Acupuncture and Chinese Medicine Blog

eLotus CORE [Collection of Real Essentials]

​GUESS WHAT everyone!

There's a new website in town and its primary focus is helping to make TCM more efficient and effective for today's acupuncturist by letting you easily collect and find resources that matter all in one place. Whether it's information on TCM theory, acupuncture points, Master Tung’s acupuncture, or herbs, this NEW addition to our website is 100% dedicated to our eLotus family (that's you!).

After over 2 years of translating, editing, and designing this website, we are pleased to introduce to you...

eLotus CORE [Collection Of Real Essentials]

The first eLotus CORE section that we released on August 29, 2017 was Master Tung’s Acupuncture (beta version) - you can look up point locations, indications, proper needling techniques, bloodletting therapy, exclusive points that are not found in other English resources, and much more!

eLotus CORE is not just an eLotus website, it is every acupuncturist’s website. As CORE is an ongoing project, to make it better and more useful for you, we welcome your suggestions and feedback at manager@elotus.org.

Enjoy and share the launch of eLotus CORE with your colleagues!

eLotus aspires to be your continuing source of unique, essential, and practical TCM information direct from the source. Thank you for being part of the TCM community and helping to spread the pearls of TCM wisdom.

Cupping, Gua Sha, and Moxa - Dr. Alex Chen

Cupping, Gua Sha, and Moxa - Dr. Alex Chen

Cupping, gua sha, and moxibustion are key therapeutic applications that can either be used as an adjunct to acupuncture or a treatment protocol on its own. Cupping is a suction technique that draws superficial tissue into a cup which helps improve circulation. Gua sha is a healing protocol that involves gently spooning or scraping to create transitory therapeutic petechiae called sha which represents extravasation of blood in a problem or pain area. Moxibustion (known as moxa) involves the heating of acupuncture points with a smoldering mugwort herb and is used to stimulate, circulate, and counteract cold and dampness in the body to promote the smooth flow of qi and blood.

Dr. Alex Chen is a master of herbs, qi gong and tui-na. He has taught at South Baylo University, Yuin University and Royal University of America as well as teaching numerous professional and continuing education seminars in the U.S. and abroad. His love for Oriental Medicine is evident through his life-long devotion to the profession, and reflected by the passion and dedication he embodies, and the inspiration he provides to his children to pursue the same career path.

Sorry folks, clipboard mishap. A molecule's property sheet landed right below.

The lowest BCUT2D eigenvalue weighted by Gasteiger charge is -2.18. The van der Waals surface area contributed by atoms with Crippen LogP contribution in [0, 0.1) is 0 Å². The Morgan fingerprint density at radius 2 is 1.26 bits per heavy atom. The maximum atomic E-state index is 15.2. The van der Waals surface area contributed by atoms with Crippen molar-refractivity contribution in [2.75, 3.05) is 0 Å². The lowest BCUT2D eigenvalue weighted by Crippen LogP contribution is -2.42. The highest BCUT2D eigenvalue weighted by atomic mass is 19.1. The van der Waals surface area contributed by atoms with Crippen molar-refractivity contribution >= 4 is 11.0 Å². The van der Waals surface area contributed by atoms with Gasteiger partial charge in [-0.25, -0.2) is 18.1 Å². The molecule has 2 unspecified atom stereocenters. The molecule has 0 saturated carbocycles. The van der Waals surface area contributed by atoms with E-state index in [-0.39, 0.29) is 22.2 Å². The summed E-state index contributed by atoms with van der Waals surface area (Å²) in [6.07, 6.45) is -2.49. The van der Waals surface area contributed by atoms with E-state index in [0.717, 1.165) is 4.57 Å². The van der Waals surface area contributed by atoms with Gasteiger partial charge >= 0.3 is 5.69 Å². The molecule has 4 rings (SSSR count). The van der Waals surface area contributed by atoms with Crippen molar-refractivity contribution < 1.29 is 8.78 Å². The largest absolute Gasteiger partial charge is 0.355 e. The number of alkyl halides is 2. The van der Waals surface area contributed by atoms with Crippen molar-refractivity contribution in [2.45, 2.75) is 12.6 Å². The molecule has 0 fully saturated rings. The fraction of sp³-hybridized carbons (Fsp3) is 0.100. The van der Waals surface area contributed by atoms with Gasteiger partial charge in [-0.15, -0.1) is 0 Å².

WHAT CLINICAL PEARLS DID I LEARN?
The whole weekend was filled with clinical pearls so I'd recommend attend the full course but below are a few of my favorites:

GUA SHA

  • Use 20 strokes, 8-15 cm long, on each area of the skin.
  • Go in ONE direction. Do NOT go back and forth.
  • If after 20 strokes there is no “sha,” go on to the next location.

Abdominal Acupuncture - Dave Shipsey

Abdominal Acupuncture - Dave Shipsey

Abdominal acupuncture is an incredibly powerful, yet very gentle system that utilizes the abdomen to regulate the function of the zangfu organs and meridians to treat the whole body for pain and internal disorders. In May 2017, Dave Shipsey simplified the system to teach us how use only the abdomen to treat all kinds of conditions. Meet Dave.

Dave Shipsey is a seasoned acupuncturist with over 15 years of experience and training in the most powerful acupuncture systems around. Dave's Dublin clinic, Dan-Tien Complementary Health Studio, was established in 2001. Prior to practicing as an acupuncturist, he studied acupuncture for a year in Ireland, completed his studies in China at the International University of Traditional Chinese Medicine in Nanjing and interned with many of the affiliated hospitals with highly revered doctors including, Dr. Qiao Weilei. Over the years in Nanjing, Dave completed 6 months of internship with Dr. Han Yan studying abdominal acupuncture (Fu Zhen).


HOW DO YOU USE ABDOMINAL ACUPUNCTURE?